Instead of 'an adventure book' you get an adventure module with printed maps, the tokens you need to play the module, suggestions on how to use the maps and components to make other systems, and direction for moving the game forward from there.

Instead of an 'Adventurer's vault' you get a package of treasure cards with well drawn illustrations, cards that let you easily see and manage the powers of your items, maybe even magnetic attachments for your miniature so he can be weilding the new sword you just got.


This is where the game is going, folks.  And at the end of the day?  I like it. 
Honestly we've tried everything we can to have it make sense..to be organized.  And I mean everything.

I think we are down to using both index Cards and Alea tools (well when we play 4e that is....we're down to only one guy who wants to really play 4e...and he's always been sometimes here sometimes not...so we've been playing other games lately).

So we try what we can..we keep perfect track of conditions, we have the alea tools colors down to a science (certain colors are always the same thing).  Cards have things kept.

The problem is, even when you have all of that going on, when a miniature looks like it's flying because so many effects are stacked on it.  You still got to keep track of all those effects.  You also have buffs on players as well to worry about, terrain effects, etc.

Again, the system is simple..extreemly simple to use.  but it relies on too many effects, bogging down the playstyle.  Not to mention the likes of immediates and OAs, that sometimes break into the middle of a turn.
Save the 4e combat system?  No..no..no no no no no!

Please, its part of what is wrong with the game, its part of what makes me sit at every session of 4e..bored out of my mind for a good portion of it.

Everything about it is too involved.  Everything about it takes too long.  The core assumption of the combat system is that combats are supposed to last around 5 to 6 rounds, not turns, rounds of play.  I'm thankful they got that wrong...with just 2 rounds it still takes close to an hour for a whole combat to be done.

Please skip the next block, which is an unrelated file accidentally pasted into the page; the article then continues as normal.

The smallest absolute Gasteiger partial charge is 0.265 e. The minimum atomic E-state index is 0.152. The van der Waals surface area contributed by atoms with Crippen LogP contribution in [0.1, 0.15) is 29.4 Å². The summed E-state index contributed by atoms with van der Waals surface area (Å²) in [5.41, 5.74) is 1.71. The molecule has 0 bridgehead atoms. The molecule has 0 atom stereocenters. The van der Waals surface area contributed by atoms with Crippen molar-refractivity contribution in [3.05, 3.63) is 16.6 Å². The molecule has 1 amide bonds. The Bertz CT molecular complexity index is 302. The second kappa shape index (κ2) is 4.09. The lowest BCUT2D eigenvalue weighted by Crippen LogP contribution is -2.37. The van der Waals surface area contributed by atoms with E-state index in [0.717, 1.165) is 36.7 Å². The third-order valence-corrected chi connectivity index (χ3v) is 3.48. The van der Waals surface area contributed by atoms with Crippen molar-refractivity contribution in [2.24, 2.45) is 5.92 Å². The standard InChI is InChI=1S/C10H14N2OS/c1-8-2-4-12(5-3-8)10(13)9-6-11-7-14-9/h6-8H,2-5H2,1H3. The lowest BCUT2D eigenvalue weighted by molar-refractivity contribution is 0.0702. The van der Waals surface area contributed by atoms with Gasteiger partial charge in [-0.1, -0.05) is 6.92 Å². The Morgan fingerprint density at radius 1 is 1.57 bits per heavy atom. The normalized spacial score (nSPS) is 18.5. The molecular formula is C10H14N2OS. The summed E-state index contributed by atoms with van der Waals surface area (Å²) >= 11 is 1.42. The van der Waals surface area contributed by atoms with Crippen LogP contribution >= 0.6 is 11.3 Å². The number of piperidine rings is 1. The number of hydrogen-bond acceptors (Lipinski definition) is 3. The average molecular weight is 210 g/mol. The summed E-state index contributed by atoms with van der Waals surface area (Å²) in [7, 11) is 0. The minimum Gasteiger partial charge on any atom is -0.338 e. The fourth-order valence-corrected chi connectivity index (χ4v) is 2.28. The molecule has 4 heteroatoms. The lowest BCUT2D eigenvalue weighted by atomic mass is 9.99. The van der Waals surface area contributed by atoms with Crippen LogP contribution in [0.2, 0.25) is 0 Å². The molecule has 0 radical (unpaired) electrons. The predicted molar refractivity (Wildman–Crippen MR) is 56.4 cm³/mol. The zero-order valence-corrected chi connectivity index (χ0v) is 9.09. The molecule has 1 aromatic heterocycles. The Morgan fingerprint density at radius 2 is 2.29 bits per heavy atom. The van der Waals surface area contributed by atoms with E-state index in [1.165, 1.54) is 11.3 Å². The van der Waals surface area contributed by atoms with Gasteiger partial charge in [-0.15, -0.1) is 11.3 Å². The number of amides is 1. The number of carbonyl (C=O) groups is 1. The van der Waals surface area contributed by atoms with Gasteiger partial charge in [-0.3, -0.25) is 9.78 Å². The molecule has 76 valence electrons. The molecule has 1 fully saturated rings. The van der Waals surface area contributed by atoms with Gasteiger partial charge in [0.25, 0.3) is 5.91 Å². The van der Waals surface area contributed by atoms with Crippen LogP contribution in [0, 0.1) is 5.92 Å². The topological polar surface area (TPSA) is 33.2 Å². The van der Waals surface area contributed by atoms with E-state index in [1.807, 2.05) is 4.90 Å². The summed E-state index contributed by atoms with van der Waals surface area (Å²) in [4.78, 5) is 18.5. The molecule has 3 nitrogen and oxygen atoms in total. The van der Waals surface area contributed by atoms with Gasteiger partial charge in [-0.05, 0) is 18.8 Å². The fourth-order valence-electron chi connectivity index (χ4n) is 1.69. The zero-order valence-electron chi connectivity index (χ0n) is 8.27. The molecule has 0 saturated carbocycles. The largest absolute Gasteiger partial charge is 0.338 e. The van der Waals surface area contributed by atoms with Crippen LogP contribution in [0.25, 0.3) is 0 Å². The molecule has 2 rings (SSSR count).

There are too many effects flying around that need to be kept track of, too many temporary modifiers, too many small fiddly things that just increases the length of a turn.  Plus some mechanics are just wrong.  Seriously do we need as many effects as we have?

Dazed, Stunned, Dominated, Marked, Helpless, Immobilzed, Restrained, weakened, blinded....and several more I don't want to list em all.  And this isn't including powers that have their own personal special condition they drop on someone..plus is it until end of turn or save ends (gotta keep track..especially if both is on an enemy).

This is a roleplaying game, not a combat game, we seriously need some of the crap cut down, and combat to go much faster.  Combats that last close to an hour should not be the norm..and they shouldn't be taken up largely by keeping track of effects, as well as applying new ones.


It has some good ideas in it, but the core system needs to be seriously retooled to not be so condition intensive (conditions are not bad in and of themself...but the system relies on them too greatly).  It also has too many conditions that counter the fun the system itself tries to impliment (Dominate is NOT a good condition to have in this system..and I have yet to find a player or DM who enjoys it).